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With the vast majority of new builds I've been involved with sorting out, the housebuilder doesn't connect anything at the other ends of the cables. There's no TV aerial, no distribution amps, nothing. If you go in the loft, the wiring tails come up at various points in the space. They're not even grouped together. When I've installed gear then, I've also had to extend the cables so that they'd all come back to a central point.

Unless you've bought (and paid for) a third-party installation company to come in and pre-wire then install distribution gear, then I strongly suspect you're in the same boat as above. To put is a different way, you'd remember being sold the TV distribution package, and there should be a manual from the installation company that details the gear and its capabilities and the all-important service number so that they can soak you for aftersales support fees on your 'bespoke' installation.

What you've got in the various rooms is grid module (A.K.A. Euro module) wall plates with individual connections. That means there should be three aerial/satellite cables along with an Ethernet cable for the network jack.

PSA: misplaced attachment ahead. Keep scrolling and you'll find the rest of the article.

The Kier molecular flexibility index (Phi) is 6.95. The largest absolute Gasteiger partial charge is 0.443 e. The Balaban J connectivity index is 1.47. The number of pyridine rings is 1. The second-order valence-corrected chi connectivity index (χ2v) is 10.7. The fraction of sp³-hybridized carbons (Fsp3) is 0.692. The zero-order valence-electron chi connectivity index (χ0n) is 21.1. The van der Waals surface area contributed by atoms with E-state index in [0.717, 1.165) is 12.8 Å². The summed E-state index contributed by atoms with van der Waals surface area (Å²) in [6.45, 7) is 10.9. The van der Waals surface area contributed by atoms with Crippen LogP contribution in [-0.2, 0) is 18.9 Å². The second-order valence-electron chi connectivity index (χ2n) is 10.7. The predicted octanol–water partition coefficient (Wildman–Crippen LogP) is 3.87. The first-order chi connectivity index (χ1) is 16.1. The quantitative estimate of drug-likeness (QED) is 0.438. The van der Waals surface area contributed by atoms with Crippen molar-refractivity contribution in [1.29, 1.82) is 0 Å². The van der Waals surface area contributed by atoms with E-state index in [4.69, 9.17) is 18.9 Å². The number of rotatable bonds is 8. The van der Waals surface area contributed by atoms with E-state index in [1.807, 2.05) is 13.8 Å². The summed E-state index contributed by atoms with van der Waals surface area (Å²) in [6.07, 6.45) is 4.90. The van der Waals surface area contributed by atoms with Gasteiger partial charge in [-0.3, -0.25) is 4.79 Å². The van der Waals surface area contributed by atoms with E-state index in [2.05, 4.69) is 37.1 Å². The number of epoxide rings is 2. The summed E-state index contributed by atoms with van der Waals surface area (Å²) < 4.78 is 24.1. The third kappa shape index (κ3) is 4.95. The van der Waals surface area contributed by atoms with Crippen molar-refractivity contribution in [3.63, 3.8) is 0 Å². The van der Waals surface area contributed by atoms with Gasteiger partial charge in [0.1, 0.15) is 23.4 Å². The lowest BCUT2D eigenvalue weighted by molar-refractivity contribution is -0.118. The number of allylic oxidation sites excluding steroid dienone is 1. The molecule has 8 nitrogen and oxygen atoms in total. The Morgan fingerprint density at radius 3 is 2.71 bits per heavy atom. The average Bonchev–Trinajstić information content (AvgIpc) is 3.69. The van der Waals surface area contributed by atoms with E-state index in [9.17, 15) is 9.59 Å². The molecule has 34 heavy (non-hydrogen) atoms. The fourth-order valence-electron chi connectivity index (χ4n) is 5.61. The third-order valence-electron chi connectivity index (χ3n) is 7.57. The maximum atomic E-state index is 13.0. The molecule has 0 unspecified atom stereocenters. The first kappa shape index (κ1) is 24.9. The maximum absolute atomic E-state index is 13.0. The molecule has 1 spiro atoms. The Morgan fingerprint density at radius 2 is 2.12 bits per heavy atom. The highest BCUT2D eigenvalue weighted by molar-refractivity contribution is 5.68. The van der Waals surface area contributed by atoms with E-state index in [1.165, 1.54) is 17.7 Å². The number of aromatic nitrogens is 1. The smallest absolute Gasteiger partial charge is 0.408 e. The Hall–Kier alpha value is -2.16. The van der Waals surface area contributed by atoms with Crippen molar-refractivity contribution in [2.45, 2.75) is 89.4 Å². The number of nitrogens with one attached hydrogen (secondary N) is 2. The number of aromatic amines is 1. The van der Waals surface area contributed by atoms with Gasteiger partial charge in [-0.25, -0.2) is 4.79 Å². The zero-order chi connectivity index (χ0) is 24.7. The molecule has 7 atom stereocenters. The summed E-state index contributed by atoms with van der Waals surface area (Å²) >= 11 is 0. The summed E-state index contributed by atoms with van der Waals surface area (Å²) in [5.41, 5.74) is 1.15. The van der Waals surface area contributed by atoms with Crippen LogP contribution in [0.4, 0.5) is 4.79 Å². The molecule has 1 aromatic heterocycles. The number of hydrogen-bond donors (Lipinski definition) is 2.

I'm keeping my fingers crossed for you that your TV and satellite modules are shielded. Cheap ones aren't, and that causes problems with interference. Shielded connections have what amounts to a metal can covering the bare wire connection. Unshielded ones have a simple circuit board with screw-down connections but no cover.

shielded grid modules.jpg


unshielded grid module.jpg


You'll be able to check what you've got either by levering out one of the modules with a flat blade knife or by unscrewing the frame.



Your installer for Sky will be on a time-limited schedule. If he's a Sky employee then he'll have to stick to their rules about where he can and can't go. This includes restrictions about working at the sort of heights required to get cables up to roof height to enter through the eves, and them not being allowed to go in to areas such as lofts. Since you're getting the installation 'free' or virtually free/substantially discounted then it's difficult to argue with their policy, and they wouldn't change it even if you did. The eves work may change if your property is a bungalow, but the loft work is nearly always a difficult area.